To explore the contribution of PGD2 to severe viral bronchiolitis, we returned to the preclinical model and treated mice with the DP2 antagonist AM156 ({2′-[(cyclopropanecarbonyl-ethyl-amino)-methyl]-6-methoxy-4′-trifluoro-methyl-biphenyl-3-yl}-acetic acid) (daily oral gavage, 10 mg/kg) from 3 to 9 dpi (Fig. 3A). Consistent with our previous report (19), PVM/CRE-coexposed mice developed severe bronchiolitis that was associated with stunted weight gain (a phenotype that does not occur in PVM-alone or CRE-alone mice) and increased viral load in the airway epithelium and whole lung (Fig. 3, B to D). In response to AM156 treatment, there was a significant improvement in weight gain (P < 0.001) and a diminution of viral load when assessed in the airway epithelium or whole lung (Fig. 3, B to D). DP2 antagonism did not affect viral load in mice infected with PVM alone.

Fig. 3 DP2 antagonism promotes antiviral immunity in PVM/CRE mice.

(A) Study design. Mice were inoculated at 7 days old with PVM and then exposed to CRE 3 dpi (intranasal). Some mice were treated daily with a DP2 antagonist (AM156) from 3 to 9 dpi (oral gavage). End points were assessed at 5, 7, and 10 dpi. (B) Weight gain. (C) Viral load in AECs detected by immunohistochemistry, or (D) whole-lung viral copies assessed by quantitative polymerase chain reaction (qPCR). (E) IFN-α, IFN-λ (IL-28A/B), and IFN-γ expression in bronchoalveolar lavage fluid (BALF) and IL-12p40 expression in lung were assessed at 5 dpi (top) and 7 dpi (bottom). (F) Interferon regulatory factor 7 (Irf7) gene and (G) Caspase-3 (Casp3) gene expression in whole lung was assessed by qPCR. (H) Mice were inoculated with PVM ± CRE and treated daily with AM156. Some mice were treated with anti–IL-28A (intraperitoneally) at 4 dpi. (I) Viral load in AECs or (J) viral copies. (K) Irf7 and (L) Casp3 expression. Data are presented as mean ± SEM or as box-and-whisker plots to show quartiles (boxes) and range (whiskers) and are representative of two experiments (n = 5 to 10 mice per group), analyzed by one-way or two-way ANOVA. *P < 0.05, **P < 0.01, and ***P < 0.001 compared with PVM-alone mice or as indicated. #P < 0.05 and ###P < 0.001 compared with PVM/CRE mice. Dashed lines represent uninfected controls.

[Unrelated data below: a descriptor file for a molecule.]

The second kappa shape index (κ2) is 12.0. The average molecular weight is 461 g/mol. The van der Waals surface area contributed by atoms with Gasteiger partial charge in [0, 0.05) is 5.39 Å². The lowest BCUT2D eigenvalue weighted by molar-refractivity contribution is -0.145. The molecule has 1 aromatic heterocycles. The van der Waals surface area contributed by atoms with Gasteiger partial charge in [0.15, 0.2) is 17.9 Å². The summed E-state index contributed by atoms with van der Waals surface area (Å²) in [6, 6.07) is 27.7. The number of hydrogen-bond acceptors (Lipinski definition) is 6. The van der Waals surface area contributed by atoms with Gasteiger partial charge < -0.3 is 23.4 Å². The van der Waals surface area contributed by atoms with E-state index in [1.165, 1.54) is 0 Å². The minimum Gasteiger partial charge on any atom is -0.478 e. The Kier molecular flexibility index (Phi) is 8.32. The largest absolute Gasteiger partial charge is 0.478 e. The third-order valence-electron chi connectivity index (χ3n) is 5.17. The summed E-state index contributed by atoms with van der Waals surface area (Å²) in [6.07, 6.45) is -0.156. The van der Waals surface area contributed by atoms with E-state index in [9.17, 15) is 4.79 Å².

Having previously established that CRE exposure of PVM-infected mice delays viral clearance by impairing the production of IFN-α and IFN-λ [specifically IL-28A and/or IL-28B; the enzyme-linked immunosorbent assay (ELISA) detects both proteins] in the BALF and IL-12p40 in the lungs (19), we next assessed the effect of DP2 antagonism on the production of these cytokines. Compared to the PVM infection–alone group, PVM/CRE-coexposed mice produced similar amounts of IFN-γ but markedly less IFN-α, IFN-λ, and IL-12p40 protein; strikingly, all three cytokines were substantially elevated at 7 dpi after treatment with AM156 (Fig. 3E, bottom). This response was not associated with an increase in natural killer cell, CD8+ T cell, or plasmacytoid DC numbers (fig. S2, A to C), the latter being lower in coexposed mice treated with AM156. At 5 dpi, IFN-α or IL-12p40 concentrations were not dampened in coexposed mice and therefore unaffected by AM156. By contrast, DP2 antagonism restored IFN-λ concentrations (Fig. 3E, top), implicating a key role for this cytokine in controlling viral load in the early-phase response (Fig. 3, C to D). Consistent with the pattern of IFN production, the attenuated expression of the IFN-stimulated gene (ISG) Irf7 in PVM/CRE-coexposed mice was reversed at 5 and 7 dpi after DP2 antagonism (Fig. 3F). One mechanism by which IFNs counter viral infections is via the induction of apoptosis (26). We observed that the gene expression of Caspase-3 (Casp3), the effector caspase of apoptosis, was lower in PVM/CRE-coexposed mice. Conversely, treatment with AM156 reversed this phenotype, enhancing Casp3 expression at 5 and 7 dpi (Fig. 3G).